Amid steadily growing public concern surrounding fatal overdoses involving fentanyl, Health Canada has proposed making naloxone, an antidote to opiates and opioids, more widely available.
Right now, naloxone is a prescription only drug, but health care practitioners, families of victims, and front-line workers have been asking for years for it to be easier to access.
Following a review of its prescription status, Health Canada is proposing that the non-perscription use of naloxone, specifically for "emergency use for opioid overdose outside hospital settings" be allowed. The change would come with revisions to the product label and require training for anyone who might be administering naloxone, which temporarily reverses the effects of opioids.
Some provinces and cities, like Ontario and Alberta, have already made naloxone more accessible by handing out kits to current and former opiate users and their families, and training them how to administer it during an overdose. In many parts of the country, however, the drug has only been available to first responders.
In a news release, Health Canada said it has already studied things like the record of adverse reactions to the antidote, the requirements for administering it, and the need for immediate follow-up treatment.
Now, the agency is asking Canadians for their input —"if the change in status continues to be supported by the evidence and input received during the consultation, the change will be finalized," said the news release. The six-month implementation that normally follows such decisions will be waived so that the status change can come into effect as soon as possible.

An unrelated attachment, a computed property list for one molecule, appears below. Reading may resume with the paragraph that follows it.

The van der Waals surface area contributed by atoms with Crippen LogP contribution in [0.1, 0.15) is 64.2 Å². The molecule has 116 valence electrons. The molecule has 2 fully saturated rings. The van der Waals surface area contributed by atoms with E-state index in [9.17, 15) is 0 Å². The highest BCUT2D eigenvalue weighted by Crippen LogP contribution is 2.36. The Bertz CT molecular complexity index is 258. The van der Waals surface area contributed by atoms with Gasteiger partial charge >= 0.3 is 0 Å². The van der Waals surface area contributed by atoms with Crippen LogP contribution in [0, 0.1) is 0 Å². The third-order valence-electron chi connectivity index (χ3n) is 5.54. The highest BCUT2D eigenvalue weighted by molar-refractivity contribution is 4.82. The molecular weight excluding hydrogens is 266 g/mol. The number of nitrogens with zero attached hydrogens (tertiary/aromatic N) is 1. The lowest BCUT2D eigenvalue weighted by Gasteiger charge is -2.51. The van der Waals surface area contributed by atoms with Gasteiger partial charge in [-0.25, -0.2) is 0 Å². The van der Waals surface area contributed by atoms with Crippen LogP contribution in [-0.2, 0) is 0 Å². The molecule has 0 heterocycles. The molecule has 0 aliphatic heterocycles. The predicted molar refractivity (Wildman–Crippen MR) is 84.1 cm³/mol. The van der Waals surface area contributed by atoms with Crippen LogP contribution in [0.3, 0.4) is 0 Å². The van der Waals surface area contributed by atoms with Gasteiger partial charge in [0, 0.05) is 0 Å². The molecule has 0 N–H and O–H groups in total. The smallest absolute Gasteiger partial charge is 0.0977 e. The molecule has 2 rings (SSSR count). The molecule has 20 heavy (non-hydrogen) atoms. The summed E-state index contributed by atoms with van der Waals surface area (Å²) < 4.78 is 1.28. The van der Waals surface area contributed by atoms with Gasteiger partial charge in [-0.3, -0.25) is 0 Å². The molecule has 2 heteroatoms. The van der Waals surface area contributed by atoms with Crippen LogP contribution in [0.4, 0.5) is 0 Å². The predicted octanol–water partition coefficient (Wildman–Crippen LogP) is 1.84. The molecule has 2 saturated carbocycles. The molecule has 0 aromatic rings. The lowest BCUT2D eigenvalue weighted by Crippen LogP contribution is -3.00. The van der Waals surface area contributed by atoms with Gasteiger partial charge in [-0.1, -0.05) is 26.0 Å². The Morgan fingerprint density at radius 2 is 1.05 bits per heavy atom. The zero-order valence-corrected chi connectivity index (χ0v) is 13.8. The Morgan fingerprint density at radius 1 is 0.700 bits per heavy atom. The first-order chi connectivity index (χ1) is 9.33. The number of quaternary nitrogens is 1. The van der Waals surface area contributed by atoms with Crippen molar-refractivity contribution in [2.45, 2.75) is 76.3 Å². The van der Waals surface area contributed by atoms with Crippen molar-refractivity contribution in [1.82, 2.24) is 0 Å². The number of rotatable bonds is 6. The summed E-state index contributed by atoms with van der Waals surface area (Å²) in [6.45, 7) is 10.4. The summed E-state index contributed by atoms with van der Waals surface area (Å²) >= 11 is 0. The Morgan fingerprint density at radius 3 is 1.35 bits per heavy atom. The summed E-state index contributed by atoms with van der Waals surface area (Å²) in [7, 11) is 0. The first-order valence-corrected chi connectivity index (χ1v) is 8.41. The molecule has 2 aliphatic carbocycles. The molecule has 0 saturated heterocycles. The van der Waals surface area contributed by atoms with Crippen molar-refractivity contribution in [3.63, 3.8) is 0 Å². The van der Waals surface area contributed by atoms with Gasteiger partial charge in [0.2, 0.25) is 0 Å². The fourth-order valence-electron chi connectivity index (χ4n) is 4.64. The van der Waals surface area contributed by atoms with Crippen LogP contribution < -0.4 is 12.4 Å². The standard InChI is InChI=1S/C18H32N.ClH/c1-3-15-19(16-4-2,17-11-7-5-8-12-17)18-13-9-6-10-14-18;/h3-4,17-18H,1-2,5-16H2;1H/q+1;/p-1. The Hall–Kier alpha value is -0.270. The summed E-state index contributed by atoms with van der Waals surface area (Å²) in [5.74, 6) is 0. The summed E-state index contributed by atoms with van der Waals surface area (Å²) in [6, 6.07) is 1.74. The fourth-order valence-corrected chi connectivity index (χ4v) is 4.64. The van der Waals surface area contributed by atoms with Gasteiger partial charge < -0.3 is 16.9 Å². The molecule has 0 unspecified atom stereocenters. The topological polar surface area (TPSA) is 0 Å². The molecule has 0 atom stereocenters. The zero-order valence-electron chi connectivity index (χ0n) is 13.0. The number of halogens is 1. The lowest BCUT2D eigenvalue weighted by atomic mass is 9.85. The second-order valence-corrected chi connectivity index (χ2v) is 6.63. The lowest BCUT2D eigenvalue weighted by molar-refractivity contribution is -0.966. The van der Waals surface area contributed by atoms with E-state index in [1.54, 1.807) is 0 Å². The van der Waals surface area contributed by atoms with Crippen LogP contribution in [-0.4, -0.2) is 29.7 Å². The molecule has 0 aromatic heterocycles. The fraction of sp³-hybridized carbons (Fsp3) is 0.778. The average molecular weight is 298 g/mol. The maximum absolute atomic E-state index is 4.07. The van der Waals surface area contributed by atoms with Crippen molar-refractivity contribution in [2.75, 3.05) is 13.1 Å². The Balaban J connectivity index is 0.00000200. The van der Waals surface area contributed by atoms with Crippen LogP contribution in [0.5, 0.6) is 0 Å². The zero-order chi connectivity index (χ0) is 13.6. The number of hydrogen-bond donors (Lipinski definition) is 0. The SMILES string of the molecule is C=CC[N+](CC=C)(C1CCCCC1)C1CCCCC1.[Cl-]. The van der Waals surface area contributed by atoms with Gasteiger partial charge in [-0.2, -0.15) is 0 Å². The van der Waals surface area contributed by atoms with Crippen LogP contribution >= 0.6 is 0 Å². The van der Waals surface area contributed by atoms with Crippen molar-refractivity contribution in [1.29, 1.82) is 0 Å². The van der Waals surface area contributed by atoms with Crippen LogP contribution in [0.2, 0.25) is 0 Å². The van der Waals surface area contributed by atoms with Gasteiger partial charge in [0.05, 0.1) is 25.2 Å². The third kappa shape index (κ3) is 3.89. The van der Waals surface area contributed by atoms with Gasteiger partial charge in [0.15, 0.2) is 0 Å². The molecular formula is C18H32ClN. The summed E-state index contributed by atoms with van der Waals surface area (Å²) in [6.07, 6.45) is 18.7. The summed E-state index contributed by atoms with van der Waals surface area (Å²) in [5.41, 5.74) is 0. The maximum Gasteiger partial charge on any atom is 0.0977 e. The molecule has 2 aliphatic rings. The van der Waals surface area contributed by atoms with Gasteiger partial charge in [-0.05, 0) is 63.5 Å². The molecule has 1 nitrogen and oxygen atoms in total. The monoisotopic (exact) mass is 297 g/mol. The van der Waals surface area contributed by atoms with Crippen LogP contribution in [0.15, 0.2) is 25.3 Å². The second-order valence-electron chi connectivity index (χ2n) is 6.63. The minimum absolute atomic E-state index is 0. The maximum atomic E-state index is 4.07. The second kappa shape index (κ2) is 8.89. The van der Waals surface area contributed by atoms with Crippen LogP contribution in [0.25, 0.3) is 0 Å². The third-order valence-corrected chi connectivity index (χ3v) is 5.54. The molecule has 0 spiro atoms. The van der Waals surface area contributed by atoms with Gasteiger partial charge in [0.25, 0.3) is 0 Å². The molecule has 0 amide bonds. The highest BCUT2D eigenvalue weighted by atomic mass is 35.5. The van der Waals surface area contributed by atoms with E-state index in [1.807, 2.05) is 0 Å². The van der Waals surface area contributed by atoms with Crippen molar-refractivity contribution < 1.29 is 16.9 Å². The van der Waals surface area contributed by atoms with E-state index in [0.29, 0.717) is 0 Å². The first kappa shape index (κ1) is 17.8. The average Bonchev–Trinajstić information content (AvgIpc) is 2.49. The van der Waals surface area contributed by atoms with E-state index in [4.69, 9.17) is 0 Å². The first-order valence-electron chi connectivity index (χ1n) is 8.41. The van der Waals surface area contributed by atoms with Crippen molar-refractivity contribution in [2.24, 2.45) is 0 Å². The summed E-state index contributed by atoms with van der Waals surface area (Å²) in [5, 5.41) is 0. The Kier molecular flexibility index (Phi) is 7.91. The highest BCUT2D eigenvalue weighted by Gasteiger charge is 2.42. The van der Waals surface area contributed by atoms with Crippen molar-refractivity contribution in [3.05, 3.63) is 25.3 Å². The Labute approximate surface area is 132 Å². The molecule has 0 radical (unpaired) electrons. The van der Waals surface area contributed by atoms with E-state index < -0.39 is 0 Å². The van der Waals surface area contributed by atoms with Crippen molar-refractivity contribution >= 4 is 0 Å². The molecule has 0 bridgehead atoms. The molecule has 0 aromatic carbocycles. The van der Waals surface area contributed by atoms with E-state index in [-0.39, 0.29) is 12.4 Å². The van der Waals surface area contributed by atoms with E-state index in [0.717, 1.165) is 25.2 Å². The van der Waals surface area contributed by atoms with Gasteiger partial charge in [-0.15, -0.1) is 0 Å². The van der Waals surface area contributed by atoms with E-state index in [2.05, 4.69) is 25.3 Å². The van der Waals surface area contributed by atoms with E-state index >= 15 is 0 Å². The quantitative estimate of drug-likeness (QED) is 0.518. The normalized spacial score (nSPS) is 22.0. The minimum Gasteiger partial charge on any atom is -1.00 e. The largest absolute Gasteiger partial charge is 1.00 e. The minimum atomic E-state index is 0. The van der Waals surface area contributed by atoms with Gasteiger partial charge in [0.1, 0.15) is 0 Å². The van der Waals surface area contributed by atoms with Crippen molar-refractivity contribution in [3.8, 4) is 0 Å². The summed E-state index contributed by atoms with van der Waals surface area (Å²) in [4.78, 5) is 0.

The news was celebrated on Twitter, with some thanking Health Minister Jane Philpott for bringing about the proposal, although the review was started under former prime minister Stephen Harper.
The announcement comes on the same day Manitoba's government announced it will be forming a task force to tackle illegal fentanyl use in their province. Although Manitoba hasn't been hit with as many fatal overdoses as provinces like British Columbia and Alberta, officials believe a spike in use might be coming, having already seen more of the drug on the streets.
"The wave of fentanyl hasn't really hit the province yet, and we want to keep it that way," Manitoba Attorney-General Gord Mackintosh told the Globe and Mail.
Between 2009 and 2014, fentanyl was directly or indirectly involved in a total of 655 overdose deaths in Canada.
Follow Tamara Khandaker on Twitter: @anima_tk